This is kind of an addendum to #5, but yeah, even if you somehow manage to get out of the horrible situation you've gotten yourself into, there's always some kind of ironic twist that'll stick it to you.
So never try, kids. Let the horror win.
1. Parents are the real monsters
As seen in: "Really You," "The Walls"
Oh man, this is the worst although it's only in a couple of episodes. Essentially, the moral here is that sometimes, in some cases, those benevolently neglectful parents might be okay with something horrible happening to you.
The parents in "The Walls" are guilty of some pretty overt harm to their son who's being tormented by a creature living in the walls of their new home (also, never move in the R.L. Stine-verse--it's always going to lead to something bad). At first, it seems like they're just convinced that he's acting out, and that there isn't, in fact, a scaly green man-monster demanding that their son, Jeffrey, pay it tribute in sugar products.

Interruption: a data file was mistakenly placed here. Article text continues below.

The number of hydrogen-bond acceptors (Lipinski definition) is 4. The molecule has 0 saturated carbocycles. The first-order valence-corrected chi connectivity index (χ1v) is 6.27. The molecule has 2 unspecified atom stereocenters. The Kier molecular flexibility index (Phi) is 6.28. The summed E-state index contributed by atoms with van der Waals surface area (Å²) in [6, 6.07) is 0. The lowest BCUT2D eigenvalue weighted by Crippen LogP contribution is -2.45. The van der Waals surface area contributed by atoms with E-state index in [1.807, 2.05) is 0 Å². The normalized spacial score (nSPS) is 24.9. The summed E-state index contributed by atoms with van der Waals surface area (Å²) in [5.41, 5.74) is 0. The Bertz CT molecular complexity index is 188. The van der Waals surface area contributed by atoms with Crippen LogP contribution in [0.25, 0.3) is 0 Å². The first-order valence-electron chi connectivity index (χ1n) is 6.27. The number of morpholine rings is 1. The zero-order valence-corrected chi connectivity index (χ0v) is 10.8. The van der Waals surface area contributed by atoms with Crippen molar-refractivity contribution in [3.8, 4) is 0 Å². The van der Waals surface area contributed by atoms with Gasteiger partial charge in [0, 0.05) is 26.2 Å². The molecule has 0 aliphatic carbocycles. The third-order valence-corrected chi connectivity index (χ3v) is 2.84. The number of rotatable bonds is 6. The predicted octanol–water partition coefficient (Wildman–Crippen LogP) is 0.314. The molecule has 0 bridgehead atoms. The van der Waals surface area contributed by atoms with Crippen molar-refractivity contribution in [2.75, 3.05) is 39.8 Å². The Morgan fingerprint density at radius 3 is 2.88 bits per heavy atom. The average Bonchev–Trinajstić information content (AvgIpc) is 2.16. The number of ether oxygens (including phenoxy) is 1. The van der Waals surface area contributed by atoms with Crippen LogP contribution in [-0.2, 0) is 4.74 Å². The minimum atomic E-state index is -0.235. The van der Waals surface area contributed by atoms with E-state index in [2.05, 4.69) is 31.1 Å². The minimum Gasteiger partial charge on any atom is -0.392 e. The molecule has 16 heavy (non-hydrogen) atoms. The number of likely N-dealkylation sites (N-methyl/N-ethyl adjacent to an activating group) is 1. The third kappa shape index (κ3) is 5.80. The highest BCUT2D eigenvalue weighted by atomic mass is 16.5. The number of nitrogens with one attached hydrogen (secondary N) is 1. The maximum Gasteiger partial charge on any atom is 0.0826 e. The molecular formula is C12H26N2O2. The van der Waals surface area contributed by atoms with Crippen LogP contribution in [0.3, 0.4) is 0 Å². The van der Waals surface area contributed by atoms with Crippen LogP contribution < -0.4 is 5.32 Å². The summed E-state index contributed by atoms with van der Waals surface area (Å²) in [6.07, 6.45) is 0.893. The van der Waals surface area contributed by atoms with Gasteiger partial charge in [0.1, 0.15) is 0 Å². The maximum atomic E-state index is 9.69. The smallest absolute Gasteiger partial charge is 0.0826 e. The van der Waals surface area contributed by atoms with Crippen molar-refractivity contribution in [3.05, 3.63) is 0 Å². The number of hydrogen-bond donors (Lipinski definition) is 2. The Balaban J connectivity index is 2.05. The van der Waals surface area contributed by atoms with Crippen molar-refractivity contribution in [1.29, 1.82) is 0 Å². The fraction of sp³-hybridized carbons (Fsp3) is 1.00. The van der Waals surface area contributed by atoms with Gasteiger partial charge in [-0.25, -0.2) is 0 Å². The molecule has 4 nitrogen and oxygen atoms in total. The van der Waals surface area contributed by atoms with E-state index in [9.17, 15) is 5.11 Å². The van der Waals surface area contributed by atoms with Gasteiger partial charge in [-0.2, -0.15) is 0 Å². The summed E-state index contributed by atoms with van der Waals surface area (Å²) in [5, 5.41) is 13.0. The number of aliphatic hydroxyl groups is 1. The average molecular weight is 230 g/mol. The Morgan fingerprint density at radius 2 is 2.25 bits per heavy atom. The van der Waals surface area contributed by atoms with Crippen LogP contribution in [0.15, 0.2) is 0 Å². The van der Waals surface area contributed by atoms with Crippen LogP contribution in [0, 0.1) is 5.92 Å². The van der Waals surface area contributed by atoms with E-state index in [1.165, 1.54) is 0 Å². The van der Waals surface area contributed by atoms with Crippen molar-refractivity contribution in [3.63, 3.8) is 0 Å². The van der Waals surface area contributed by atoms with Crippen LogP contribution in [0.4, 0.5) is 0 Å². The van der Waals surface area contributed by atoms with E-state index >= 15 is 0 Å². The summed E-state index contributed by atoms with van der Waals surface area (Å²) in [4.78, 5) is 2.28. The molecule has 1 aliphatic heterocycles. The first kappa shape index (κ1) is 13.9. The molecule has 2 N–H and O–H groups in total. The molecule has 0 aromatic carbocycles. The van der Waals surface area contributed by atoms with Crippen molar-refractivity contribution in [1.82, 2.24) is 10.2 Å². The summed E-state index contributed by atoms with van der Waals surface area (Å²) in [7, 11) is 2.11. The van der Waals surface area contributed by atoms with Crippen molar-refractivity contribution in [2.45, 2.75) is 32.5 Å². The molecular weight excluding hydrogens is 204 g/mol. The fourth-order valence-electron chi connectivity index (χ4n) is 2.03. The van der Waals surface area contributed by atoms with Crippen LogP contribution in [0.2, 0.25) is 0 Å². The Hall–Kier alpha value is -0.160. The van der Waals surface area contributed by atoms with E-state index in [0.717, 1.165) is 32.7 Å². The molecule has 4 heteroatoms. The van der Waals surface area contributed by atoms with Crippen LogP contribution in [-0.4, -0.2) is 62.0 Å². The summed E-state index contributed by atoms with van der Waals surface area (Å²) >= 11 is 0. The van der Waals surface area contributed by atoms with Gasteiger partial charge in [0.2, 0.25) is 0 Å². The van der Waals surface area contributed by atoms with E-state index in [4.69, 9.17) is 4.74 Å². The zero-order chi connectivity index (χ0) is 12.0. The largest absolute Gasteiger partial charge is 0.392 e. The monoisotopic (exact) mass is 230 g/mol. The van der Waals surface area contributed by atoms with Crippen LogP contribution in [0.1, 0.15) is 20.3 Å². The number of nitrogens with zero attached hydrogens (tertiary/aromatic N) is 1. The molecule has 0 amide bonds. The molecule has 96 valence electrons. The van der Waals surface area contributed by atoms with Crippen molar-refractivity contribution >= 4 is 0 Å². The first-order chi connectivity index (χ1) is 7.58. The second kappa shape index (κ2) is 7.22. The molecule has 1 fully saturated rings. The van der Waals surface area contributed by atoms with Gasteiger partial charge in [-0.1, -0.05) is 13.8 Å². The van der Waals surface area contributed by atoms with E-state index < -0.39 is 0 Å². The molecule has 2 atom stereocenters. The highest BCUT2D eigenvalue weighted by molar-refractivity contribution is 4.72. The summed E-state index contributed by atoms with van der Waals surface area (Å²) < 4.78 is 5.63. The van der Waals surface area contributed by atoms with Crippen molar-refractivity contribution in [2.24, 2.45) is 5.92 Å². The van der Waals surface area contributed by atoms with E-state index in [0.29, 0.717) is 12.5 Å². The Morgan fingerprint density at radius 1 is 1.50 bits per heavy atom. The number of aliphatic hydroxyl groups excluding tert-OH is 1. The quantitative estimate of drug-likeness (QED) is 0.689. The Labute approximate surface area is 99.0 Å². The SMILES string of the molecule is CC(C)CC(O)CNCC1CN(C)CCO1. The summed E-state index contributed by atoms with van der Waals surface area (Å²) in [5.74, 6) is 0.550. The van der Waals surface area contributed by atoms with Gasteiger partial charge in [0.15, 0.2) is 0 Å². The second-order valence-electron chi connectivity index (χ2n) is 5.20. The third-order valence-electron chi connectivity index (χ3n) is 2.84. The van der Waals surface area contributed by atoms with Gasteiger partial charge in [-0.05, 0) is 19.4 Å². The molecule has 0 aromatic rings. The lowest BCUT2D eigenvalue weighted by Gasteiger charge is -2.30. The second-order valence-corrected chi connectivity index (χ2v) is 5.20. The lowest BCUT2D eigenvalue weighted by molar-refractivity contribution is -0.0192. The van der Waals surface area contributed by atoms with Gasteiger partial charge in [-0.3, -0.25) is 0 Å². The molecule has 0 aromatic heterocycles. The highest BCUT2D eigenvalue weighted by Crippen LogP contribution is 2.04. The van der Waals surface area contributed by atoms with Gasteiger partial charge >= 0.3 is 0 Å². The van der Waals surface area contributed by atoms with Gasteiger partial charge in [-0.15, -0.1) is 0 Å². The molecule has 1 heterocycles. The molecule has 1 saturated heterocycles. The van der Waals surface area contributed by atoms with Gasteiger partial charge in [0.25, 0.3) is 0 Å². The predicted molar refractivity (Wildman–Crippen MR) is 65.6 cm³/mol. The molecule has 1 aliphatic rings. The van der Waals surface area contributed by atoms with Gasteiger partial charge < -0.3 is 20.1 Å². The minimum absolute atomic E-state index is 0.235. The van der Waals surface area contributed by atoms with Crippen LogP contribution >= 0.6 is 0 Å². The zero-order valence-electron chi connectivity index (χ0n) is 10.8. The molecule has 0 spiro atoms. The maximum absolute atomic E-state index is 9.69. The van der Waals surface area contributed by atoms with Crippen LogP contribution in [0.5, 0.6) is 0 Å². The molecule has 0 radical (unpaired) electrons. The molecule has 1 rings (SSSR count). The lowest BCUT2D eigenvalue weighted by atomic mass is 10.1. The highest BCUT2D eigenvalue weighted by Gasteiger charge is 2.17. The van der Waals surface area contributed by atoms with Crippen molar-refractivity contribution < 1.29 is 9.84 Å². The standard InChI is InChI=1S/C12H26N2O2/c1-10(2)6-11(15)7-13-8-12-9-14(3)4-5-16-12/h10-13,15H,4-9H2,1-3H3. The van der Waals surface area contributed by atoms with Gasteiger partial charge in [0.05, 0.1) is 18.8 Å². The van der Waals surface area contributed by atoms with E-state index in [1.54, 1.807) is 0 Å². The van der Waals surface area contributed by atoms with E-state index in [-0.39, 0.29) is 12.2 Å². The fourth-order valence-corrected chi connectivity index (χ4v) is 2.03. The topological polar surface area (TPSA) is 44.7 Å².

Well, it turns out not only did the parents know about the monster, but that they moved to the house so they could acquire its luck properties in order to get ahead at their jobs. They wouldn't tell Jeffrey what was going on because one, the more people who know about the monster, the more it would dissipate the luck it doles out, and two, because they're freaking a freaking horror show in terms of parenting who didn't mind if some creature was physically and emotionally battering their kid.
The mom in "Really You" might somehow be worse. Sure, her daughter is an entitled, obnoxious brat who demands her own mirror image RealDoll (what horrible little girl doesn't want one)? But when the kid starts acting out, the mom takes the doll away from her and starts heaping affection on the huge lump of plastic. At first, it seems like Mom is just doing it to get her daughter to see what she expects from a well-behaved child (silent obedience, apparently?). But when her daughter, emotionally frazzled when she realizes that the doll might be trying to replace her, starts getting sick and suffering what's obviously some kind of junior nervous breakdown, Mom ices her out and lavishes even more attention on the doll.
So yeah, the moral of the story is that parents suck, and then you ironically die. Or something.
Volumes one and two of "R.L. Stine's The Haunting Hour" are available now on DVD from Shout! Factory.